News coverage explaining research conducted by Clint Dawson's research group won a 2017 Peabody Award, widely considered highest award conveyed in broadcast journalism.
A news story explaining the benefits of ICES Professor Clint Dawson's research on hurricane storm surge has won broadcast journalism's highest honor, the Peabody Award.
“Hell and High Water,” an innovative collaboration between ProPublica and The Texas Tribune, won the web category of the 2017 Peabody Awards. The immersive project explored the vulnerability of the Houston area to a large, devastating hurricane. Reported by ProPublica and The Texas Tribune, the piece explained how researchers have warned for years that a hurricane could cripple the region, and wreak havoc on the refineries and storage containers clustered nearby.
The project combined interactive online storm simulations based on complex models created by Dawson's researchers at the ICES' Computational Hydraulics Group. Researcher Jennifer Proft spent several months last year before hurricane season working with ProPublica to prepare the imagery for that feature.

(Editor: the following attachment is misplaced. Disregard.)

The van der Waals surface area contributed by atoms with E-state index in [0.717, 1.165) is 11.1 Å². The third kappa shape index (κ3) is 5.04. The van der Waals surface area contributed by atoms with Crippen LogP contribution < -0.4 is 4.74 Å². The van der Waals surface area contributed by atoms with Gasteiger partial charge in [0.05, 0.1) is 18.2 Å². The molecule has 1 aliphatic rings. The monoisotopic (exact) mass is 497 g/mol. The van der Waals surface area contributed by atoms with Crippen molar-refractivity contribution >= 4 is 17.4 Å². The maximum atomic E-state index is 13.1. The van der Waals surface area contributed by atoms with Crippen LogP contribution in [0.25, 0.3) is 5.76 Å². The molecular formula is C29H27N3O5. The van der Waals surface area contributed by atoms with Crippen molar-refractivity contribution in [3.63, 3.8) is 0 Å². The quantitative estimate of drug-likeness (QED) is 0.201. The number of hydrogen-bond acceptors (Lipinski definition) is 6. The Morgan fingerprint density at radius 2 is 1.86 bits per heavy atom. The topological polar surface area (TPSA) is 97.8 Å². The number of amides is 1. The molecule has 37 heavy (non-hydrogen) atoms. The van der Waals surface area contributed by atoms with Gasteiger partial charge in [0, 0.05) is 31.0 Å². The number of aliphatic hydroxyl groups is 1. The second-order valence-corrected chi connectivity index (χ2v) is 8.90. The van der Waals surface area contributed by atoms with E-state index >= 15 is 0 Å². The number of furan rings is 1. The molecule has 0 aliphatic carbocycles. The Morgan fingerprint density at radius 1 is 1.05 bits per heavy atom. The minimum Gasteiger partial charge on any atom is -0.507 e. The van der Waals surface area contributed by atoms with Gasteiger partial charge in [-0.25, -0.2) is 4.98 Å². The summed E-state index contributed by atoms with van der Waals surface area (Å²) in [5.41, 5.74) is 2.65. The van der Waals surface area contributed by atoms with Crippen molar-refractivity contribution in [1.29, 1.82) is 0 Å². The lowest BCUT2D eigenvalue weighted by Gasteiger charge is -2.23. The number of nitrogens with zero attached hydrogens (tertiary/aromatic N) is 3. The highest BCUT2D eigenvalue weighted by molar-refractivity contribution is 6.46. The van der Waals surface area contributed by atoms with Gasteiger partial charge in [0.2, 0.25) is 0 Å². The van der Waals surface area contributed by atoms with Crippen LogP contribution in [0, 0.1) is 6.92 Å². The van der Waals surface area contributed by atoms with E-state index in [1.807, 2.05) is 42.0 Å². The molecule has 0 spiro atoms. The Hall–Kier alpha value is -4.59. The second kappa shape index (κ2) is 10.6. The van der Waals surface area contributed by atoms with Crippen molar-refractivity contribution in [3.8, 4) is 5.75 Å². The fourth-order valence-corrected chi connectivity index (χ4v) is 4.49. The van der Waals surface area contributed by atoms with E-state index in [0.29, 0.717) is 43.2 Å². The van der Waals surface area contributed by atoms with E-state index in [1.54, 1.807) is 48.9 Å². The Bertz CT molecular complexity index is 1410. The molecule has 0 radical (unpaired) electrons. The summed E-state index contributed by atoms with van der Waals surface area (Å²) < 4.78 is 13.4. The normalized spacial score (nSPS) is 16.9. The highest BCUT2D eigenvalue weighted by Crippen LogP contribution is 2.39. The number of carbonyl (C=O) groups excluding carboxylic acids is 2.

Using computational methods that detail where the surge will be and at what depth, Dawson and his collaborators have helped Texas emergency managers develop hurricane evacuation plans, and studied storm surge for every hurricane to strike the United States since the late 1990s.
In the award-winning feature, the news organizations added arresting photography of the nation’s largest refining and petrochemical complex, and deep reporting to illustrate the breadth of the problem.
After “Hell and High Water” was published, President Obama signed into law a bill to expedite a U.S. Army Corps of Engineers study that will determine how best to protect Houston from such a hurricane. The law emerged from a bill that U.S. Sen. John Cornyn filed one month after ProPublica and The Texas Tribune published the joint report.